Rhodes University alumna and her cast move audience in poignant lyrical production

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Scene from (Not) a Place of War [Photo credit: Evaan Jason Ferreira]
Scene from (Not) a Place of War [Photo credit: Evaan Jason Ferreira]

By Banoyolo Sicwebu


“What is a story? A story has a beginning, middle and an end. A story takes you into a different world and paints a picture. A good story contains a moral lesson, loveable characters; characters the audience can relate to and resonate with.”

This sentiment set the stage for the recently-performed lyrical production (Not) A Place of War, created by Rhodes University drama alumna Thembela Madliki in collaboration with her cast. This opening line glued the audience to their seats in anticipation of the promise of a ‘good story’.

The immense impact of war on a country, its citizens, their culture, and especially a budding new generation was bluntly illustrated to the audience through music and movement.

The lyrical production did not shy from starkly revealing the consequences of war - such as poverty, famine, a lack of security and the increasingly difficult task of a breadwinner to provide for their dependents.

After the show, creator Madliki explained how learning forms an integral part of the theatre. “In theatre, you are constantly learning – learning a new way to articulate a line, a new way to convey a certain emotion… and learning in general. Yesterday’s show may be nothing like tomorrow’s showing of the same play. Today an actor may forget a line or skip a scene; we are all human. However, being a director is anticipating and adapting to these human errors. Being in theatre is adapting to how dynamic an audience can be.”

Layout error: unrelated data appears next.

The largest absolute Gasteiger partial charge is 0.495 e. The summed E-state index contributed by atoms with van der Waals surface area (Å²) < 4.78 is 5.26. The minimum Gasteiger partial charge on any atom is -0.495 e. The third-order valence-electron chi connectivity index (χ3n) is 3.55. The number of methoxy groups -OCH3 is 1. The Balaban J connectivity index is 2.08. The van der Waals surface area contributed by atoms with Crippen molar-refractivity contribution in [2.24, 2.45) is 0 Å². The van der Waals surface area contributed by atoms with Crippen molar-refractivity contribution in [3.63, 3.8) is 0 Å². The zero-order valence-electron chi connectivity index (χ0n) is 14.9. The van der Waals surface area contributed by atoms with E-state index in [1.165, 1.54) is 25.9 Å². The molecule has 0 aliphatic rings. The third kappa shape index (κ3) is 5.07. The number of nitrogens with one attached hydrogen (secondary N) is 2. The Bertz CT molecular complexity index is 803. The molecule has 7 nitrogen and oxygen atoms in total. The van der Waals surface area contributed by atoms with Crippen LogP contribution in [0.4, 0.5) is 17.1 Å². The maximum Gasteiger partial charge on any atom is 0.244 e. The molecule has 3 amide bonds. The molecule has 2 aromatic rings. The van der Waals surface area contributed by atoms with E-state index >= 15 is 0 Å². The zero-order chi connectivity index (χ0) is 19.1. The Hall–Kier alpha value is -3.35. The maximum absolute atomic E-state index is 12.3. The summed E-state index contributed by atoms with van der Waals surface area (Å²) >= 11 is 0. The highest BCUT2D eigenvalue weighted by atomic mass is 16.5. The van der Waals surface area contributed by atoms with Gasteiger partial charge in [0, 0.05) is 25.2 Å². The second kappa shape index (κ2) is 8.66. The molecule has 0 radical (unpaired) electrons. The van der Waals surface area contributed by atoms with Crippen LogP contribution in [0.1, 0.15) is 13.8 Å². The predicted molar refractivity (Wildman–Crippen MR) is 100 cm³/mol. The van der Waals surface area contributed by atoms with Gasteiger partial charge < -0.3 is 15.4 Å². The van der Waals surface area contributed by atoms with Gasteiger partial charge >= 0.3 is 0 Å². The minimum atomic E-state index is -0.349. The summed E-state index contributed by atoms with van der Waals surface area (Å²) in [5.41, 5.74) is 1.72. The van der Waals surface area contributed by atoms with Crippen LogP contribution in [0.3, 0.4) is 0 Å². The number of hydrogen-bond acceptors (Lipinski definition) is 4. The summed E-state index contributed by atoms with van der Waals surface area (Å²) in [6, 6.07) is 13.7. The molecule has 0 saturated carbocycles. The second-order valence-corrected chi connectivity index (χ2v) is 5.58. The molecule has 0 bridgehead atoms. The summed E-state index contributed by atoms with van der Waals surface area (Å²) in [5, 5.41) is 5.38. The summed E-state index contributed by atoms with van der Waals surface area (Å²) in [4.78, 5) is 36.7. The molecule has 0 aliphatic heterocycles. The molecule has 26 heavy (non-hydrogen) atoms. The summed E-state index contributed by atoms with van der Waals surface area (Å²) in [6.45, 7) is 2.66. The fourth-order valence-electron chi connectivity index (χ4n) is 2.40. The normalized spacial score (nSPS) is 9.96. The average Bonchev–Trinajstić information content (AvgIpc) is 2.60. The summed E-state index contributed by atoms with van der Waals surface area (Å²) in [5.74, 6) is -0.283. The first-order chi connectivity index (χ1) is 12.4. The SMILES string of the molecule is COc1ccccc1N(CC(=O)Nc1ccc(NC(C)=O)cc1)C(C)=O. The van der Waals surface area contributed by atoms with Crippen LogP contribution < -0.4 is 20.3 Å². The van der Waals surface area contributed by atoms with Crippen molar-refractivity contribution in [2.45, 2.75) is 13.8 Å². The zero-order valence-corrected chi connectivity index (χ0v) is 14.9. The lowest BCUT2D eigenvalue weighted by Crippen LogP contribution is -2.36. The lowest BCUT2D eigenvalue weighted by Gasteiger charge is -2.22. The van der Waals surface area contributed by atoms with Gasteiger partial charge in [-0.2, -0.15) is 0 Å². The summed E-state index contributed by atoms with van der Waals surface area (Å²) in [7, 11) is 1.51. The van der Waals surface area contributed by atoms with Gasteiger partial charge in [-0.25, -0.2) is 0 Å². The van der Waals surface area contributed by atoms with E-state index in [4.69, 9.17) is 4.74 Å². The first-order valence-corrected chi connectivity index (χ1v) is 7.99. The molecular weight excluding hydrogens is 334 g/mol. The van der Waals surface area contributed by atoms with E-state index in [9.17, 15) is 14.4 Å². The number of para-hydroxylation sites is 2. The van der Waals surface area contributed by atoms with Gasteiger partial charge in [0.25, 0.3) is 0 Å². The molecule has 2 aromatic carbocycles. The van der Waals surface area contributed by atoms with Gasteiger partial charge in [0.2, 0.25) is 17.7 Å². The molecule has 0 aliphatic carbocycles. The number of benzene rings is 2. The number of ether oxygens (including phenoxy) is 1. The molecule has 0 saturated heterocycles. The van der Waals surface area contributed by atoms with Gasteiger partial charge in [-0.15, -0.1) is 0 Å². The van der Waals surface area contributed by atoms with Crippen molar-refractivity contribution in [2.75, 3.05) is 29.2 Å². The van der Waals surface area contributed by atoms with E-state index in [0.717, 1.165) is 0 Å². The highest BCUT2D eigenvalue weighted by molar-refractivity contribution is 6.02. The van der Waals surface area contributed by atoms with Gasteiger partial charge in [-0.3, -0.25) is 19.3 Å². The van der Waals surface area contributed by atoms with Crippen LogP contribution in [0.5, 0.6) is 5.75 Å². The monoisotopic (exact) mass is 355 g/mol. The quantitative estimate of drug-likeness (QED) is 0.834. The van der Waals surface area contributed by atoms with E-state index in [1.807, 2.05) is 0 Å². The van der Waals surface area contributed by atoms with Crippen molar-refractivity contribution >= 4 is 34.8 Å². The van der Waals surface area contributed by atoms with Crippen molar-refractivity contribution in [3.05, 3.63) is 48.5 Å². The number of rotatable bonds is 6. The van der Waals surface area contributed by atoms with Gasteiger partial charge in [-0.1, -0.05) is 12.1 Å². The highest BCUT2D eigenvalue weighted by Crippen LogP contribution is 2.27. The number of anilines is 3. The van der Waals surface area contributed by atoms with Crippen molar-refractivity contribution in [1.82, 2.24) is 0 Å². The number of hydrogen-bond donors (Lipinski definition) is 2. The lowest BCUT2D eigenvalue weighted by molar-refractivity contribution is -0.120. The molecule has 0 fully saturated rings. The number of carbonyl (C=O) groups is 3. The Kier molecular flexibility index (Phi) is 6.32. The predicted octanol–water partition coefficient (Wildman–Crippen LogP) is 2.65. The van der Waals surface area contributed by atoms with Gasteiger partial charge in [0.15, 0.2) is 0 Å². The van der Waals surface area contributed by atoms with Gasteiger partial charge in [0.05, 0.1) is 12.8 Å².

Madliki is a freelance theatrical maker and educator. Realising her passion for theatrical performance at a young age, she completed her undergraduate degree, honours degree and master’s degree in directing at Rhodes University. “Studying at Rhodes University presented many opportunities for me to grow and succeed as a director,” she said. Madliki mentioned how access to the National Arts Festival and its focus on celebrating and promoting young artists contributed to her success.

During the pursuit of her honour’s degree, Madliki recalled that for an exam in 2015, she had to put on a 30-40 minute play as part of her young directors’ season project. Entrants competed nationally against the likes of the University of Cape Town and Tshwane University of Technology. Her play ‘Nyanga’ won Best Student Production that year. She also won the prestigious 2017 Standard Bank Ovation Award for her play Bayephi at the National Arts Festival.

Other dramas produced by Madliki include Where She Walked, Galela and Abebi, and she spent three years as a Lecturer in Theatrical at AFDA in Cape Town.

Madliki prefers a collaborative directing style, which allows the final production to represent her entire cast. “Studying at Rhodes University showed me the importance of peer assessment. We all have stories to tell from different communities; our experiences and expertise are not the same. Therefore, when directing, I prefer all our voices and experiences to be integrated into the final product. I believe this makes the production more authentic,” she concluded.

Source:  Communication